Author:  Prof. Seán McLoughlin
Publisher: University of Leeds
Year: 2019
Format: downloadable pdf
Pages: 52

The author notes, ” Until now, there has been no academic or policy-related research on the organisation of Hajj-going from the UK apart from my own preliminary work . . . This report is therefore the first evidence-based, independent mapping and analysis of the economic, social, cultural and political dynamics of the UK Hajj sector and the ways that the pilgrimage is organised transnationally across the settings of Britain and Saudi Arabia. The hope is that it will become a useful resource for stakeholders seeking to close the information gap and develop strategy in the UK and beyond. However, it does not directly address the related but separate dynamics of the UK Umrah sector.”

Some of Professor McLaughlin’s findings and observations

British Muslim Pilgrims and UK Hajj Markets: The number of British Muslim pilgrims has risen from 573 in 1969 to around 25-27,000 in recent years. This represents the joint highest number of pilgrims from the West (alongside France). About 100,000 British Muslims also travel annually for Umrah. Notably, Hajj pilgrims from Western countries are not restricted by the official quota of 1,000 pilgrims per million of total population in Muslim countries. So Muslims in the West benefit from opportunities to go for Hajj largely unavailable to Muslims worldwide. Western pilgrims are also often younger than elsewhere . . . it is unclear whether a growth in visas allocated to the UK during the last decade (about 10-15%) will keep pace with British Muslim population growth (around 30%).

Why is the Cost of UK Hajj Packages Rising?:  A fuller breakdown of package costs would be useful for intending pilgrims but factors impacting the rising price of Hajj include: i) Brexit and the drop in the value of the pound; ii) simple “supply and demand” in terms of flights and accommodation as Muslims worldwide seek to be in Makkah for a minimum 1-2 key weeks in the year; iii) a new tax regime in Saudi Arabia from 2018; iv) a hike in the cost of Hajj-related services provided by very profitable Mutawwif companies, with an apparent discrepancy between what UK organisers and pilgrims pay as compared to those from Muslim countries such as Turkey or in South Asia; v) longstanding “Saudi-isation” of a workforce hitherto reliant on economic migrants, which has driven up labour costs. Of course, commercialization of the Hajj per se has also impacted what UK Munazzams consider normal margins and profits.

Pilgrimage and Tourism:  in the 2000s, pilgrimage was still [Saudi Arabia’s] third largest industry. 58% of international tourist arrivals in Saudi Arabia were for Hajj or Umrah and 47% of international tourism expenditure in 2001 concerned Hajj or Umrah (Burns 2007: 229). Together with private capital investment partners, and boosted by rising oil prices, the Kingdom started to develop accommodation, retail and related services in Makkah, with a view to significantly increasing pilgrim (and especially ‘premium’ pilgrim) numbers. With fierce competition between multinationals for Makkah’s prime real estate, costs in every part of the industry were driven up. In 2011, the city’s Chamber of Commerce estimated that $10 billion had been spent by pilgrims during Hajj . . .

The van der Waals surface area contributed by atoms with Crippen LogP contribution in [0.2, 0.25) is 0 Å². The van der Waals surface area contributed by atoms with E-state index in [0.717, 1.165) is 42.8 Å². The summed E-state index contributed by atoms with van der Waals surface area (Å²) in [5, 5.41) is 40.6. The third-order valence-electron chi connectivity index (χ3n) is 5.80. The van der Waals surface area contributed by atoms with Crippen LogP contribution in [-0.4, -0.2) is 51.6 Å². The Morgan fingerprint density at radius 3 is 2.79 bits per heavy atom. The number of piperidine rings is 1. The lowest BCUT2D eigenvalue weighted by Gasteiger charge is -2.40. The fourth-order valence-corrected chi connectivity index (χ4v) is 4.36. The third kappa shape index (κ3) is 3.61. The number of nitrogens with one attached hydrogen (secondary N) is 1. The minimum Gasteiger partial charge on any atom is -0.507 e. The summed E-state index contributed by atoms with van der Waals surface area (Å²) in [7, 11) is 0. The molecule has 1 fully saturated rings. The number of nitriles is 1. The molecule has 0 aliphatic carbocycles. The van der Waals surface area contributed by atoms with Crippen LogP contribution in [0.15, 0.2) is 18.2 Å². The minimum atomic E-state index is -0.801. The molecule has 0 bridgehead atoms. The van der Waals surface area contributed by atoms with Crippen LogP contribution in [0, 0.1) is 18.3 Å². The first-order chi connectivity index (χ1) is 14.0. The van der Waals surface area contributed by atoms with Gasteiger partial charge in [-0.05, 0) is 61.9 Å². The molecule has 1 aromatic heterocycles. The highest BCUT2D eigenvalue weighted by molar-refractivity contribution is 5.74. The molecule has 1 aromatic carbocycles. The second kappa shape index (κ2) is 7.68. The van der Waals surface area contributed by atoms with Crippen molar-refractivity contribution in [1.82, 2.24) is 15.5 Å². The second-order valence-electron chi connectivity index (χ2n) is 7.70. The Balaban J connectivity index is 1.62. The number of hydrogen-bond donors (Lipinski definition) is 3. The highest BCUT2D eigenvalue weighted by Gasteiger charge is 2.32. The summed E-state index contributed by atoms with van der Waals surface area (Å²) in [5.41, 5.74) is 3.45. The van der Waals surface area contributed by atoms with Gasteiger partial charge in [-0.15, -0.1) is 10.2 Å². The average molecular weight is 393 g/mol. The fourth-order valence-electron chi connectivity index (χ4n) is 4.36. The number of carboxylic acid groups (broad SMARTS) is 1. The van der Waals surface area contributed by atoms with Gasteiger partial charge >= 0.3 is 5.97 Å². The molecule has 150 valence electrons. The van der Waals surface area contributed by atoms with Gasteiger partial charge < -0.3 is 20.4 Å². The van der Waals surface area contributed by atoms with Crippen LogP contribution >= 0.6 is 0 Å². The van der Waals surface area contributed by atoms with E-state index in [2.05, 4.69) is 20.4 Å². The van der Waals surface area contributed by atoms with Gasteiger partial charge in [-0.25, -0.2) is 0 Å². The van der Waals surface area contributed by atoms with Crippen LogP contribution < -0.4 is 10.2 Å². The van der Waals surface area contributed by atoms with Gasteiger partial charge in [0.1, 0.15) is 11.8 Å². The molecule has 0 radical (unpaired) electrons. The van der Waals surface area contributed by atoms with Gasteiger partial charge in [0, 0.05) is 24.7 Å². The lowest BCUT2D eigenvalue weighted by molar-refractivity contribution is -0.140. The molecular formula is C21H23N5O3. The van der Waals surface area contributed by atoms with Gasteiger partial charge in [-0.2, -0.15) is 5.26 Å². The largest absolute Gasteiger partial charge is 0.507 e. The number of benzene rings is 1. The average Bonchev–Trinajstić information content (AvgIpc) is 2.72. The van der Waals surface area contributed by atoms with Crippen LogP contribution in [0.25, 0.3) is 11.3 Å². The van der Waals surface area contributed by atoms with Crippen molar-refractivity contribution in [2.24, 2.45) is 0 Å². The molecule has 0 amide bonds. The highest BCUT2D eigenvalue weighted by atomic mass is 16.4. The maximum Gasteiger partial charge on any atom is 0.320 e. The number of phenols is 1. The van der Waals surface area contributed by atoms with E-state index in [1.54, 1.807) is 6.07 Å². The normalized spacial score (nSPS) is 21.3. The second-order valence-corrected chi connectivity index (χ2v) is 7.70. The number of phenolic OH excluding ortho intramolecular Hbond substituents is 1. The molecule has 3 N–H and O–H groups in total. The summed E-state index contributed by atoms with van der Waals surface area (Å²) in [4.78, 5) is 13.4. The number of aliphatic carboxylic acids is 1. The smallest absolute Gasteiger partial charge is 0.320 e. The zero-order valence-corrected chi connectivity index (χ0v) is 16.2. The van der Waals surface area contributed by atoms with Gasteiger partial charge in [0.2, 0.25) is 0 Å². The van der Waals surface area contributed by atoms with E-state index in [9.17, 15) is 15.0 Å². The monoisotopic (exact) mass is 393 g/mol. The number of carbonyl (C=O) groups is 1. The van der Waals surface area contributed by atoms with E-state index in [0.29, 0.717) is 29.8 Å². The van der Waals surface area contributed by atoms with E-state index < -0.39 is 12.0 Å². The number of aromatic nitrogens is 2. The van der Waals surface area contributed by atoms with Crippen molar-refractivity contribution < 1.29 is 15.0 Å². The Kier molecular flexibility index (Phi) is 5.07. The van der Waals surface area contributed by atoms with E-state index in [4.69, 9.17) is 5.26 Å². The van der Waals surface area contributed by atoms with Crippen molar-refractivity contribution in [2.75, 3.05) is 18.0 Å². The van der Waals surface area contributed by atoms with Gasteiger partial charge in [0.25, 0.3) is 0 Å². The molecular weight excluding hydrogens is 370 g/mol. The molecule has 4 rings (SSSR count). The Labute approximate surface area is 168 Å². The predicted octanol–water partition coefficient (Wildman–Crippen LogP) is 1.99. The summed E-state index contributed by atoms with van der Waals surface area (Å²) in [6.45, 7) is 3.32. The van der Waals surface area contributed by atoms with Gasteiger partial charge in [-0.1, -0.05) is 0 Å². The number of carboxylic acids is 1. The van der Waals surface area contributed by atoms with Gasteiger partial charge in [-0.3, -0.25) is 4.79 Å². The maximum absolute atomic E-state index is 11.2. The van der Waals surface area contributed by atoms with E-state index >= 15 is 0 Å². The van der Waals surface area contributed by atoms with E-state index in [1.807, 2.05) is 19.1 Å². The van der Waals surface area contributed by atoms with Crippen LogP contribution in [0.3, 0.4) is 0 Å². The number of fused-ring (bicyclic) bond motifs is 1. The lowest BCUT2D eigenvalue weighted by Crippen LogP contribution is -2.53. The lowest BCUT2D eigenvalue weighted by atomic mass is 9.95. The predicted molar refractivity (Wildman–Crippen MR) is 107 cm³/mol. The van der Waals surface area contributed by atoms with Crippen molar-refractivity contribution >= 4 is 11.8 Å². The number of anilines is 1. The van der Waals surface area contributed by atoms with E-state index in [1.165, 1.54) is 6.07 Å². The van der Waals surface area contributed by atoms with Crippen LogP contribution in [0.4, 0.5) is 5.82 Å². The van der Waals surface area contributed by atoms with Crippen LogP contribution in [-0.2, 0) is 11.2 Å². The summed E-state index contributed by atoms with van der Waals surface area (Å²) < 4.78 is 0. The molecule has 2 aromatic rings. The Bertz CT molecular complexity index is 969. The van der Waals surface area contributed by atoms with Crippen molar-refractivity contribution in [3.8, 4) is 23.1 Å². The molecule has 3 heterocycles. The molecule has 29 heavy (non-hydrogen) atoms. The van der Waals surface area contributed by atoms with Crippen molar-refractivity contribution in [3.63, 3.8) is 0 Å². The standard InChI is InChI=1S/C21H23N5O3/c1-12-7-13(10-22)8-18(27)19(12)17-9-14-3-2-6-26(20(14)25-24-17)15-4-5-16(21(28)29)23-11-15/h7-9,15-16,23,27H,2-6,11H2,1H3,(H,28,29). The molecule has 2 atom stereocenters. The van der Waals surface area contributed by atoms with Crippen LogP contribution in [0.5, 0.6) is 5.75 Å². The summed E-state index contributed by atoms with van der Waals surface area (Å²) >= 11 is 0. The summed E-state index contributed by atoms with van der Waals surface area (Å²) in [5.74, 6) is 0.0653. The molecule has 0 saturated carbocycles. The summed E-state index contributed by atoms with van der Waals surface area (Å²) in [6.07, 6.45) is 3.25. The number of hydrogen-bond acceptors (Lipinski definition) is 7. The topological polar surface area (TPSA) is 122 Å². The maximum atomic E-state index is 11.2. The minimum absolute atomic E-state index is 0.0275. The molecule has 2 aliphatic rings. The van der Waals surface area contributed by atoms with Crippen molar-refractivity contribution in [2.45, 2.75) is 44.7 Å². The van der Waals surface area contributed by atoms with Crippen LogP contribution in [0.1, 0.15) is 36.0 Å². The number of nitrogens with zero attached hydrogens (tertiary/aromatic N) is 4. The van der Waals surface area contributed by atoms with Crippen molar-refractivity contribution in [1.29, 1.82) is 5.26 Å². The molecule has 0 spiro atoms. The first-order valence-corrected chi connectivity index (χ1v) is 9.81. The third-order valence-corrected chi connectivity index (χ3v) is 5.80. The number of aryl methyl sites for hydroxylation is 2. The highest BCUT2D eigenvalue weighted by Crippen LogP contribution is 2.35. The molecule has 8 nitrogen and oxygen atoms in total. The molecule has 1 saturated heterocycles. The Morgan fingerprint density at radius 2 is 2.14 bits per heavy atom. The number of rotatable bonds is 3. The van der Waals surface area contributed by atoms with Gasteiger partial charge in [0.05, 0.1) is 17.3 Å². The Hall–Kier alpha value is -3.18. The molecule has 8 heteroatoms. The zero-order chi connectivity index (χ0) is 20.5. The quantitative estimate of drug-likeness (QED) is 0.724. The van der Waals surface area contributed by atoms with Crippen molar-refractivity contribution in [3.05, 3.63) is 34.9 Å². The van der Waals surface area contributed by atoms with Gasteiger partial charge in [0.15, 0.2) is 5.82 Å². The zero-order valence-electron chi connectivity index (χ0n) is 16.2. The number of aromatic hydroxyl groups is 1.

Vision 2030 and UK PLC: The publication in 2016 of Vision 2030, which is Saudi Arabia’s strategic plan for the future, represents a revolution in efforts towards modernisation in the Kingdom. With ongoing instability in the price of oil, pilgrimage remains central to the overall programme for economic and social change. However, it is now being linked even more clearly to a wider tourism agenda. A very ambitious target has been set to more than double current Hajj numbers to 6 million and grow Umrah numbers to 30 million by 2030. As an increasingly year-round, non-obligatory minor pilgrimage, Umrah takes just half a day to complete. Thus, pilgrims will be free to visit huge new tourist sites to be developed on the Red Sea coast, the ruins at Al-‘Ula or go shopping in Jeddah. US$50 billion of investment in infrastructure includes a new airport in Jeddah set to open in late 2019. A new Haramain High-Speed Railway linking Makkah-Jeddah-Airport-Madinah, which promises to slash travel times, opened in September 2018. Notably, its stations are designed by UK-based architectural design and engineering firm, Fosters and Partners, who have also been involved in the Jabal Omar development of luxury hotels with unobstructed views of Masjid al-Haram. . .

Accomodation:. . .  There is also low supply and high demand for accommodation due to the demolition of older, cheaper hotels in Makkah that many UK organisers have made use of hitherto. The hotels being built near Masjid al-Haram are mostly 5*. International hotel chains have realised the value of the captive Hajj market and now lease 50% plus of these new hotels. The Clock Tower building above the Great Mosque in Makkah is 90% owned by Accor Hotels of France. International brands charge international prices. In the past there may have been more flexibility or discounts 

Misleading advertising: . . . unsurprisingly, pilgrims cannot always easily understand the difference between a 5* package priced at £9,000 and one at £6,000. It takes time and effort too for the Hajj organiser to explain this. Furthermore it is widely acknowledged that a 5* hotel rating in Makkah and Madinah does not equate to a 5* rating in the UK or even the rest of Saudi Arabia. One argument is that some Munazzams’ accommodation agents in Saudi Arabia are unfamiliar with the UK and its standards and so some UK agents have taken advantage of these discrepancies in grading/descriptions, as well as making use of unrated apartments instead of hotels.